Below are some of the most notable quotes by Alvin Toffler, one of the world’s outstanding futurists and author of the books Futureshock in 1970 and the Third Wave in 1980.
What is apparent about these quotes is how relevant they are to our world today. We are undergoing increasingly rapid change and denying the reality of it only makes it hit us all the harder. Instead we need to learn to accept this reality which requires us to unlearn and untether ourselves from the foundations of our Old World, which are already breaking beneath our feet, and learn a new way of stabilizing ourselves within a much more fluid New World.
Only then will we be able to embrace this change, going more gently with the flow of it, rather than against it, thus allowing us to transition into this future less harshly than if we persist in ignoring the apparent reality of it.
The illiterate of the 21st century will not be those who cannot read and write, but those who cannot learn, unlearn, and relearn.
Nobody knows the future with certainty. We can, however, identify ongoing patterns of change.
Change is the process by which the future invades our lives.
Change is not merely necessary to life – it is life.
A new civilization is emerging in our lives, and blind men everywhere are trying to suppress it.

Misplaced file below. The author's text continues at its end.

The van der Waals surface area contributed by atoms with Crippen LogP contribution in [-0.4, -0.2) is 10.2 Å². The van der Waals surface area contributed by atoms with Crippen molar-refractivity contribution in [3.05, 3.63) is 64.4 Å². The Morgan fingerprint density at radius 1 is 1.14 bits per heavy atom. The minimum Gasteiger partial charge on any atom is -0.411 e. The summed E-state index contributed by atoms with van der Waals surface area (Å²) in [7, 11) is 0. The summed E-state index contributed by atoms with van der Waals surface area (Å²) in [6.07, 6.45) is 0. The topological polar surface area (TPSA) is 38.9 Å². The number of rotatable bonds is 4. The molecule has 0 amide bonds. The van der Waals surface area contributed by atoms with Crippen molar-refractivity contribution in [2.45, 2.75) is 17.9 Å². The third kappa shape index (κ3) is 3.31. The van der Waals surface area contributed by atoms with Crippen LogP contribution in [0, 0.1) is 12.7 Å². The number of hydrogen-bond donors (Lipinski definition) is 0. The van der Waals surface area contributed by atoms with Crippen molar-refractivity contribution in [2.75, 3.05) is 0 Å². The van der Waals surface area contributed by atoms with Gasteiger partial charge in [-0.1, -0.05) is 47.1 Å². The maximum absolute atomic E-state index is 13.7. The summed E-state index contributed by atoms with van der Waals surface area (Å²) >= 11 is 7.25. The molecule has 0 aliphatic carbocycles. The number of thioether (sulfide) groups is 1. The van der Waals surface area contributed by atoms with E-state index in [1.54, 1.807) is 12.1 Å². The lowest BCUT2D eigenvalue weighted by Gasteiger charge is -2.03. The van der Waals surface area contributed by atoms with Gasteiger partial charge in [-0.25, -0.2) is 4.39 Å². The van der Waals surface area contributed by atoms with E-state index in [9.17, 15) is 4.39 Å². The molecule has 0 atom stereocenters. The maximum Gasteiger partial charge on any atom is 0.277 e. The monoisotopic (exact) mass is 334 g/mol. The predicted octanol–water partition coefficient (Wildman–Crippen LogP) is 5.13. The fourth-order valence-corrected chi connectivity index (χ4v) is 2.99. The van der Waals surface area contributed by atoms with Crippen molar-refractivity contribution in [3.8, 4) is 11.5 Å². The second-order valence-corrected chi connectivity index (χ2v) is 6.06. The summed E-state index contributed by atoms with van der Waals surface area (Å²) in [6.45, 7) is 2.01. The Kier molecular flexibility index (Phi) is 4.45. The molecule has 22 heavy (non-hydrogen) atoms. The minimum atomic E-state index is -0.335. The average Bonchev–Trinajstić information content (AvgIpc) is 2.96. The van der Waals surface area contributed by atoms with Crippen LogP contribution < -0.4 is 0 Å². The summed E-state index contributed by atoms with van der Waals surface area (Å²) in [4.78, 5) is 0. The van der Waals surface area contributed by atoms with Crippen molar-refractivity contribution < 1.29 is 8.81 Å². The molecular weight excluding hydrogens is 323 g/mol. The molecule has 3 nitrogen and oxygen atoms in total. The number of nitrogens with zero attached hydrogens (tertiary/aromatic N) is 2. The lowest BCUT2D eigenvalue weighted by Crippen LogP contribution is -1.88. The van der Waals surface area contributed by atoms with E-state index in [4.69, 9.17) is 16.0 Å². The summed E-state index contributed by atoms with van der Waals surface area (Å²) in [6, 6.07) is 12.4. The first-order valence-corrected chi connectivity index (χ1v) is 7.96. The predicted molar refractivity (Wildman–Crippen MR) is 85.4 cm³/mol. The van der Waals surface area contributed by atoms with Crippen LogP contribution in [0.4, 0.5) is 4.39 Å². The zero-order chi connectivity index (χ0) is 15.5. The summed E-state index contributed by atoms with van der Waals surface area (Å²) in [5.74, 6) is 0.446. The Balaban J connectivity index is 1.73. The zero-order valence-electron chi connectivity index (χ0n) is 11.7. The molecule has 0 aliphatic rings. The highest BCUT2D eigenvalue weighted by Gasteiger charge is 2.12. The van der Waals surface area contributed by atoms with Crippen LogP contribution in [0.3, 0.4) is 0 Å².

The first rule of survival is clear: Nothing is more dangerous than yesterday’s success.
The responsibility for change…lies within us. We must begin with ourselves, teaching ourselves not to close our minds prematurely to the novel, the surprising, the seemingly radical.
Humanity faces a quantum leap forward. It faces the deepest social upheaval and creative restructuring of all time. Without clearly recognizing it, we are engaged in building a remarkable new civilization from the ground up. This is the meaning of the Third Wave.
Our moral responsibility is not to stop the future, but to shape it…to channel our destiny in humane directions and to ease the trauma of transition.
Individuals need life structure. A life lacking in comprehensible structure is an aimless wreck. The absence of structure breeds breakdown. Structure provides the relatively fixed points of reference we need. That is why, for many people, a job is crucial psychologically, over and above the paycheck. By making clear demands on their time and energy, it provides an element of structure around which the rest of their lives can be organized. The absolute demands imposed on a parent by an infant, the responsibility to care for an invalid, the tight discipline demanded by membership in a church or, in some countries, a political party — all these may also impose a simple structure on life.
To survive, to avert what we have termed future shock, the individual must become infinitely more adaptable and capable than ever before. We must search out totally new ways to anchor ourselves, for all the old roots – religion, nation, community, family, or profession – are now shaking under the hurricane impact of the accelerative thrust.
The most important thing is to understand the general outlines of where we’re going.